I've been a long time bull on off-price retailer Five Below (NASDAQ:FIVE) because I love the model and the success we've seen is tremendous. Store growth and comp sales growth have combined to create some very impressive results and with a long runway of growth still ahead of the company, I'll use this article to take a deeper look at FIVE's margin growth profile. Part of the reason why I'm bullish on FIVE is because it continues to see leverage on its costs so I'll take a look at where it has come from and where it is going.
I'll be using data from Morningstar throughout.
We'll begin by taking a look at the company's gross margins, which I've charted below for the past seven years.
FIVE's gross margins rose very strongly in the 2009 to 2012 period but since that time, have remained rather flat in the 35% area. It isn't surprising that the overall level of gross margin is fairly low considering the model FIVE employs; low-priced, high volume consumables that are meant to attract repeat customers. That's totally fine to have a low level of gross margins as long as costs are low and while I'd certainly like to see gross margins move up over time, I think that is still a ways off.
FIVE is still very much in its growth phase and for a retailer, that includes things like building out the supply chain, negotiating more favorable terms with suppliers and seeing leverage on back office costs over time. FIVE hasn't hit the point where it has really begun to see those benefits accrue and as long as it is investing for the future, it won't. However, that means that there is long term upside to this gross margin number as some of the potential levers come into play so I'm certainly not worried about flat gross margins for a few years; FIVE just isn't there yet because it is still growing so rapidly.
That leads us to the other main component of operating margins and that is SG&A costs.
Here we actually do see some significant leverage at play as FIVE has done a really terrific job of controlling back office costs despite its rapidly growing store base. A retailer has a harder time leveraging SG&A costs because you still have to have people in the store so even a higher unit count can still see flat or rising SG&A costs. But FIVE runs a very lean support model and it shows here with SG&A coming in at just 24% last year.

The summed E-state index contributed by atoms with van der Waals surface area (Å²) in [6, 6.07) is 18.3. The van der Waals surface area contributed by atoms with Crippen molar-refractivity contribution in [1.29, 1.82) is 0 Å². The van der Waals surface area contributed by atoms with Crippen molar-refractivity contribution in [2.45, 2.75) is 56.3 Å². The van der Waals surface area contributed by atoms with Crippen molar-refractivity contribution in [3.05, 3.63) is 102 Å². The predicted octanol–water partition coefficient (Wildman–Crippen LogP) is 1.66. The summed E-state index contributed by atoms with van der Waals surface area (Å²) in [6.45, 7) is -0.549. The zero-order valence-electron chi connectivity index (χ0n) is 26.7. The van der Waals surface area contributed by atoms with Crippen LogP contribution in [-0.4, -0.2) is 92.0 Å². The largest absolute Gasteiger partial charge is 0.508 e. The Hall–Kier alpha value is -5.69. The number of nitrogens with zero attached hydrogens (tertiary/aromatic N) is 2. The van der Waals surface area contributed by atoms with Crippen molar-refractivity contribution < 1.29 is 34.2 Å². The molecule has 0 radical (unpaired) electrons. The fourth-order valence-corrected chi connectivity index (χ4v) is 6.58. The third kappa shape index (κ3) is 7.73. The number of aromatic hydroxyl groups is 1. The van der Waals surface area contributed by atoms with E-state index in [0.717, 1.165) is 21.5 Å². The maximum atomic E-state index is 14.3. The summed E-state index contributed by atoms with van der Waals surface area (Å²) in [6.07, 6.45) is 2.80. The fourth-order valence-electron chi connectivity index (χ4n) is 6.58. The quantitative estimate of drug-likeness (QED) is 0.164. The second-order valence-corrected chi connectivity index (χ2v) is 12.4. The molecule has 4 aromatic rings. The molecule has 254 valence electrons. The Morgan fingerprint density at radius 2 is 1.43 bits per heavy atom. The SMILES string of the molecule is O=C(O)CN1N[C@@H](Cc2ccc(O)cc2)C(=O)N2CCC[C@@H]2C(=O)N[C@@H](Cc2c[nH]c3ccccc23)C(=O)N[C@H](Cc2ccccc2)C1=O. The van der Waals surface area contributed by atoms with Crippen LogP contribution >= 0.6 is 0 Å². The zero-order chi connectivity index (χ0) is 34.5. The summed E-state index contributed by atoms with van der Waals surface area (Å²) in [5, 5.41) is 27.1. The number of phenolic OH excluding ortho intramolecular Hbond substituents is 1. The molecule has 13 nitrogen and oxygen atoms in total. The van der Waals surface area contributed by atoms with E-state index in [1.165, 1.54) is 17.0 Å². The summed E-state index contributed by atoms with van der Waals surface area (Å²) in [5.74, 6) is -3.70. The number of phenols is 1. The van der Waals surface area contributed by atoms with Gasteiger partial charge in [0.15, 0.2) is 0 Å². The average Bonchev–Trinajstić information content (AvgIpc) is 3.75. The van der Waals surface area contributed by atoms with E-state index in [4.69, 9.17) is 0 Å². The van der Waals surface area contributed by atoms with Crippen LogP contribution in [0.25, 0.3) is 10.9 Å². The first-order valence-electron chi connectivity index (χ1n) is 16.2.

Again, we should see some leverage here over time as FIVE sees less and less in the way of support costs but the opportunity here probably isn't quite as large as gross margins. FIVE will always see SG&A costs grow on an absolute basis as long as it is opening stores so the potential leverage here is probably a few hundred bps over time. However, a few hundred bps' worth of operating margin is very significant so it certainly should not be forgotten. The important thing is that FIVE has proven the ability to run a very lean model that is still amazingly successful and that should not change.
Finally, if we take the spread of these two numbers we get operating margins, which I've charted below for the same period.
This is part of the reason why I'm so excited about FIVE; that margin growth is astounding. FIVE has gone from a business with mid-single digit margins to one that is in the low double-digits in the space of a few years and I honestly don't think it is close to done. FIVE is already very profitable for a retailer as double digit operating margins are fairly difficult to come by. But there is a lot left in this number and in a few years, I think this chart will look a lot different.
FIVE could carry on the way it is now with ~11% operating margins and make a lot of money each year. But its growth profile is so much more than that due to the levers I mentioned above. Gross margins should rise over time as fewer investments are made to fund future growth and as FIVE achieves more scale with its distribution network as it continues to add stores, we should see gross margins move up over time. The number one killer of gross margins for a retailer - discounting - is certainly not an issue for FIVE so the bias over time is up.
And on SG&A costs, continued leverage on its support expenses will drive that number lower over time as well and keep adding steadily to operating margins over time. SG&A costs will never seen massive declines because FIVE has to staff stores. But we've see the magic of leveraging fixed costs work for FIVE for several years now and there is no reason to think it won't continue. In addition, as FIVE continues to grow comp sales we know that leverage on store payroll costs will become greater and greater, providing another source of operating margin growth.
FIVE's ultimate, steady state operating margin level could easily be in the 15% to 17% range and while that is a few years off to be sure, that kind of margin growth will do wonders for FIVE's EPS growth. I love FIVE's revenue growth but I'm really enthralled by the margin growth potential and for that reason, I'm long FIVE.
Disclosure: I am/we are long FIVE.
I wrote this article myself, and it expresses my own opinions. I am not receiving compensation for it (other than from Seeking Alpha). I have no business relationship with any company whose stock is mentioned in this article.